Mosquito sterilization offers new opportunity to control diseasesadmin 14th November 2019 0 COMMENTS
According to the World Health Organisation, a technique that sterilizes male mosquitoes using radiation will soon be tested as part of global health efforts to control diseases such as chikungunya, dengue, and Zika.
The Sterile Insect Technique (SIT) is a form of insect birth control. The process involves rearing large quantities of sterilized male mosquitoes in dedicated facilities, and then releasing them to mate with females in the wild. As they do not produce any offspring, the insect population declines over time.
Diseases transmitted by mosquitoes such as malaria, dengue, Zika, chikungunya, and yellow fever account for about 17% of all infectious diseases globally, claiming more than 700,000 lives each year, and inflicting suffering on many more. The 2015 outbreak of Zika in Brazil was linked to an increase in the number of babies being born with microcephaly.
The Sterile Insect Technique was first developed by the U.S. Department of Agriculture and has been used successfully to target insect pests that attack crops and livestock, such as the Mediterranean fruit fly and the New World screwworm fly. It is currently in use globally in the agriculture sector on six continents.
The guidance on using the technique to control diseases in humans recommends adopting a phased approach that allows time to test the efficacy of the sterilized insects. Epidemiological indicators monitor the impact of the method on disease-transmission. It also provides recommendations on mass production of the sterile mosquitoes, government and community engagement, measuring the impact of the technique, and assessing cost-effectiveness.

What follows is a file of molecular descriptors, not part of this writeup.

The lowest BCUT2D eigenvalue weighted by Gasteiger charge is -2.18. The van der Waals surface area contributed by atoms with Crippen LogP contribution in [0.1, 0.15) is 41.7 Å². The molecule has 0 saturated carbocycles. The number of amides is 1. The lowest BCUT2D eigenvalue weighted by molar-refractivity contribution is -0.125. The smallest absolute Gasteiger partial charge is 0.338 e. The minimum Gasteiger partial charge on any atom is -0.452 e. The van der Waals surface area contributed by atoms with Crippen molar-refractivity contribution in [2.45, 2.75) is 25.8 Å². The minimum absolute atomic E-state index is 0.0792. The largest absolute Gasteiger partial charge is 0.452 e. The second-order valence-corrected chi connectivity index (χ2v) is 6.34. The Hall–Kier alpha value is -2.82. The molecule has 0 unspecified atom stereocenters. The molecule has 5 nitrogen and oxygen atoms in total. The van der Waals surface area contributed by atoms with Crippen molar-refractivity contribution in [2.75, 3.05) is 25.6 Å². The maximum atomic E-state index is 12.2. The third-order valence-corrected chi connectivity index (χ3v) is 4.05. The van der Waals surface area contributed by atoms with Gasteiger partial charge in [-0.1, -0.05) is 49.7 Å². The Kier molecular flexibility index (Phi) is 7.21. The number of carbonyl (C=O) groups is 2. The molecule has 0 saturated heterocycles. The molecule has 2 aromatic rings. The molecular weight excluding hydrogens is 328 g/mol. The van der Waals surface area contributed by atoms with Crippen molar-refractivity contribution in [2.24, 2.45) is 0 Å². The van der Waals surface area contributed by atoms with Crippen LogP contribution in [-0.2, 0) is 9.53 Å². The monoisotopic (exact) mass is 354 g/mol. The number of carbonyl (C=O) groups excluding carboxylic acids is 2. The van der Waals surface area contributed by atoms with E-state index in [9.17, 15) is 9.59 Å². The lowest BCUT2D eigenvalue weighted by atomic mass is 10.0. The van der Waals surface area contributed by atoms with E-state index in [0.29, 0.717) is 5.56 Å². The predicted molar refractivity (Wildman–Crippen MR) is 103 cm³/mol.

The Special Programme for Research and Training in Tropical Diseases (TDR) and the International Atomic Energy Agency (IAEA), in partnership with the Food and Agriculture Organization of the United Nations (FAO), and WHO have developed a guidance document for countries that have expressed interest in testing the Sterile Insect Technique (SIT) for Aedes mosquitoes.
TDR, the Special Programme for Research and Training in Tropical Diseases, is a global programme of scientific collaboration that helps facilitate, support and influence efforts to combat diseases of poverty. It is co-sponsored by the United Nations Children’s Fund (UNICEF), the United Nations Development Programme (UNDP), the World Bank and WHO.